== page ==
Friday, September 30, 2011

Causes of Headaches in Children

Children Headache
Children are considered to be no less prone than adults to dull or throbbing pains of the head.

The Nemours Foundation suggests these common triggers of headaches in children:
  •  Getting insufficient sleep, or rapidly changing the patterns of sleep.
  •  Missing meals or becoming dehydrated.
  •  Taking certain medications.
  •  Being under stress.
  •  Experiencing hormonal changes.
  •  Spending too much time in front of the TV or computer.
  •  Receiving a mild head injury or having an infection.
  •  Spending a long time riding in the car.
  •  Inhaling strong odors.
  •  Smoking.
  •  Consuming caffeine.
Bookmark and Share

Wednesday, September 21, 2011

Tips to Reduce In-Flight Ear Pain

Airplane Cartoon
Flying can cause discomfort in the ears, and can be especially painful to children with an ear infection.

The Nemours Foundation suggests following ways to help alleviate a child's ear pain during takeoff or landing, when changes in pressure are most likely to trigger ear pain:
  •  Offer plenty of water or other decaffeinated drinks.
  •  Give your child acetaminophen or ibuprofen about 30 minutes before takeoff or landing.
  •  If your child is at least 3 years old, offer a piece of gum or hard candy.
  •  Offer a baby a bottle or pacifier, or breast-feed.
  •  Encourage your child to yawn often.
  •  Keep your child awake during takeoff and landing, and encourage swallowing.

Bookmark and Share

Friday, September 2, 2011

Eating Walnuts Reduces Breast Cancer Risk

Health benefits of Walnuts
Though they are hard to crack, walnuts have a handful of medicinal values from curing headache and preventing baldness to having some influence on fertility. Now, a new research has revealed that eating a modest amount of walnuts as a regular part of the diet might reduce a woman's chance of developing breast cancer.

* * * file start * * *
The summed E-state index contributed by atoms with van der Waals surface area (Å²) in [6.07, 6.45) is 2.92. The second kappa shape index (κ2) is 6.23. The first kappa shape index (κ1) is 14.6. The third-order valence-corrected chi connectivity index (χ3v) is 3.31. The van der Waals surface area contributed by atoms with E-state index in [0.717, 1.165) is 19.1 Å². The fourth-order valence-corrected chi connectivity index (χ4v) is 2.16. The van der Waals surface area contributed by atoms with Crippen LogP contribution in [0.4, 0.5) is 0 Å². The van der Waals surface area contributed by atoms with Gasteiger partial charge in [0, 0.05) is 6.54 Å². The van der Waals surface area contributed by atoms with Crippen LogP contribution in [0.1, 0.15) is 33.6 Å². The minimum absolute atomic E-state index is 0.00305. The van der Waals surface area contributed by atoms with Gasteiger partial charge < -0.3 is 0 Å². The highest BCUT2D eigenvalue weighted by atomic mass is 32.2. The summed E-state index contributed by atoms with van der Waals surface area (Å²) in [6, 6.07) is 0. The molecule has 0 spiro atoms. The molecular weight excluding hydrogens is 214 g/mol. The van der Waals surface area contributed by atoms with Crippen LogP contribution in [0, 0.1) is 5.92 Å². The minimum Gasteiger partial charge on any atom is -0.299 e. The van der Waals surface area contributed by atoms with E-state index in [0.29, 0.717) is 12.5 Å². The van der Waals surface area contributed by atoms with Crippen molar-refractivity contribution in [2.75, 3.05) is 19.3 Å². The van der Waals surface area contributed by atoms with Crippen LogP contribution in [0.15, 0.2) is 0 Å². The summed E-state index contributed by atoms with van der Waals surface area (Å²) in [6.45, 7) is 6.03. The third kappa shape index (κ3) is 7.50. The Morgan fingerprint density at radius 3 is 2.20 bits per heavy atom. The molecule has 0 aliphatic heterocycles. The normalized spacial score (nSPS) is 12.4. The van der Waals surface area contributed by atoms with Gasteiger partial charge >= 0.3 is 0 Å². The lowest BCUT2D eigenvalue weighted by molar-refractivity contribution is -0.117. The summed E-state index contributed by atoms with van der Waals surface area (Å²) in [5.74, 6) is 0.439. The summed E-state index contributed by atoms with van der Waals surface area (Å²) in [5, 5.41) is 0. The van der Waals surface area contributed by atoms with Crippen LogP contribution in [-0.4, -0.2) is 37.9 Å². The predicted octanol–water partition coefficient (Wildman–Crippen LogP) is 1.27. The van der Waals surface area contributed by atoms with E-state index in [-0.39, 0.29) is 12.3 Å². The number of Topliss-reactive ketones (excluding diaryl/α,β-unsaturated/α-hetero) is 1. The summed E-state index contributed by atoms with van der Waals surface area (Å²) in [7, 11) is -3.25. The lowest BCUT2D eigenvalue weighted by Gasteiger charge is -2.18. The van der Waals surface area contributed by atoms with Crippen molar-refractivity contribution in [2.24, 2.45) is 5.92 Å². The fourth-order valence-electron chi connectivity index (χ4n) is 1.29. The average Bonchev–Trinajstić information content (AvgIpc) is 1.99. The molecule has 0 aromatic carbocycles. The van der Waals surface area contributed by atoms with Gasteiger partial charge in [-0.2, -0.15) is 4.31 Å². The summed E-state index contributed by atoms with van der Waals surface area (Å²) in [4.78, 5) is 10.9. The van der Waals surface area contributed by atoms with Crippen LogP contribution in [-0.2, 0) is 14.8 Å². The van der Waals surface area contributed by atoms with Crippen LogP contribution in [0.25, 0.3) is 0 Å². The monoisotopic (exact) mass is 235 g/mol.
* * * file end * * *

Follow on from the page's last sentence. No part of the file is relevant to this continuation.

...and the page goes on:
The researchers at the Marshall University found that a daily dose of walnuts - equal to 2 ounces a day in humans - reduces the growth of breast cancer tumors in mice.

Lead researcher Elaine Hardman, Ph.D., of Marshall's Joan C. Edwards School of Medicine, and colleagues studied the mice from the mother, through conception and throughout life. They then compared mice given walnuts to those fed a regular diet.

They found that the group whose diet included walnut at both stages developed breast cancer at less than half the rate of the group with the standard diet.  In addition, the number of tumors and their sizes were significantly smaller.

"These reductions are particularly important when you consider that the mice were genetically programmed to develop cancer at a high rate," Hardman said.

"We were able to reduce the risk for cancer even in the presence of a preexisting genetic mutation," she added.  Using genetic analysis, they researchers found that the walnut-containing diet changed the activity of multiple genes that are relevant to breast cancer in both mice and humans.

Walnuts are rich in omega-3 fatty acids, antioxidants and phytosterols that may all reduce the risk of the disease.

"The results of this study indicate that increased consumption of walnut could be part of a healthy diet and reduce risk for cancer in future generations," she said. The study was funded by grants from the American Institute for Cancer Research and the California Walnut Commission. The study appears in the journal Nutrition and Cancer .  

Bookmark and Share